Nuccio's Nurseries, Altadena, California, December 19, 2005.

Hybridizing and growing Camellia seedlings

Nuccio’s uses mostly open pollinations with some hand pollinations. Camellia fruits ripen in September-October. After fruit breaks, seeds are immediately collected and sown into large #3 containers filled with a soil mix that consists of 50/50 peat moss and sand. Seeds germinate after 6-8 weeks but they don’t come out of the soil until March. They develop very long taproots that must be cut during the first transplantation. Otherwise plants will not be able to grow normally in containers.

Seedlings are transplanted 1 year after sewing into 3 or 4-inch pots and treated just like young plants grown from cuttings.

During its history Nuccio’s introduced over 130 camellia cultivars and over 150 azalea cultivars.

Pest and disease management

Nuccio’s uses Integrated Pest Management. They spray only as needed and use a lot of beneficial insects to control pests. Nuccio’s uses Trichogramma Wasps against larva of moths and caterpillars, Ladybugs against Aphids and Lacewings against soft-bodied insects. Camellia spider mites are controlled using ultra fine oil spray; Hexagon is used to kill eggs of spider mites. Other insecticides and miticides used only on as-needed basis include Talstar, Floramite and Avid.

Sales

Nuccio’s has both wholesale and retail sales. The volume of wholesale is somewhat more than the volume of retail. Most of retail sales happen in the nursery rather then through mail order. Nuccio’s ship internationally. Nuccio’s has many cultivars not available in large-volume nurseries. Many Camellia societies order from Nuccio’s for their annual show sales events.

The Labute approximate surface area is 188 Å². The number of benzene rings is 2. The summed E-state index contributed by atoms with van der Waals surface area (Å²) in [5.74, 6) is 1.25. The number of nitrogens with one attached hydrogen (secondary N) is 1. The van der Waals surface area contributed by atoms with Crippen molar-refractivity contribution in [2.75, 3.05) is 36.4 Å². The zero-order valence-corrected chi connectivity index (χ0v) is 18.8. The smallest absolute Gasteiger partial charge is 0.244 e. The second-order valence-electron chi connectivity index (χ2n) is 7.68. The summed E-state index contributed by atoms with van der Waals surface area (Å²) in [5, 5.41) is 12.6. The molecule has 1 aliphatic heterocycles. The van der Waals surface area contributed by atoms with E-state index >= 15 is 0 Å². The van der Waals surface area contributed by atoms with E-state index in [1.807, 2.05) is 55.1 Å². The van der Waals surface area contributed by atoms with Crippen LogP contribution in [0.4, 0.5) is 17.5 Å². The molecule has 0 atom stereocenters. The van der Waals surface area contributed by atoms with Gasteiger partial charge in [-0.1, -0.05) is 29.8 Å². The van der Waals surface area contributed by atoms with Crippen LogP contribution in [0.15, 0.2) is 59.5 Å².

We maintain a list of sasanqua cultivars and Camellia species available from Nuccio’s.

Tom Nuccio. Nuccio's Nurseries, Altadena, California, December 13, 2003.

Nuccio’s Nurseries Catalog

Disclaimer: This is not an official Nuccio’s Nurseries web site. Their web site is www.nucciosnurseries.com We are friends of Nuccio’s Nursery but do not represent their business. If you have any questions to Nuccio’s Nurseries, please contact Tom, Jim or Julius at (626) 794-3383

Nuccio’s Nurseries, Inc.
3555 Chaney Trail
Altadena, California 91001

Tel: (626) 794-3383
Fax: (626) 794-3395

Tom Nuccio and Elizabeth Panchul. Nuccio's Nurseries, Altadena, California, December 13, 2003.

Varieties tending to peak later are designated by “L”;
Varieties showing earlier color are indicated by “E”.
Nuccio’s Nurseries introductions are indicated by “N”.

Name Description Bloom N
Apple Blossom White, blush pink at edge. Single.        
Asakura Large double. Pink buds opening white.
Vigorous, upright grows.
E      
Autumn Dawn Medium, loose peony. White toned deeper pink edge.
Medium, upright, slightly loose growth habit.
E     N
Betty Patricia Large rose form. Shell pink.        
Bert Jones Silvery pink semi-double. Flower quite large.     L  
Blush Rosette Sport of Rosette. Very light blush pink.     L N
Bonanza Deep red. Large, semi-peony form. Medium, low growth. E      
Brooksie Anderson Small double, light orchid pink. Slow, compact growth.     L  
Chansonette Unusual lavender pink. Irregular formal double. Low growing.        
Choji Guruma Anemone. Light pink, toning deeper toward edged of both petals and petaloids.        
Cleopatra Rose pink. Single.        
Dawn Semi-double. White tipped blush pink.     L  
Dazzler Brilliant rose red. Semi-double. E     N
December Rose Seedling of Egao. Large, semi-double, rose pink. Vigorous, upright, spreading growth.     L N
Double Rainbow Semi-double white bordered rose. Medium upright growth.       N
Egao Large, semi-double. Pink. Vigorous upright, somewhat spreading growth.More than likely a Sasanqua-Japonica hybrid.     L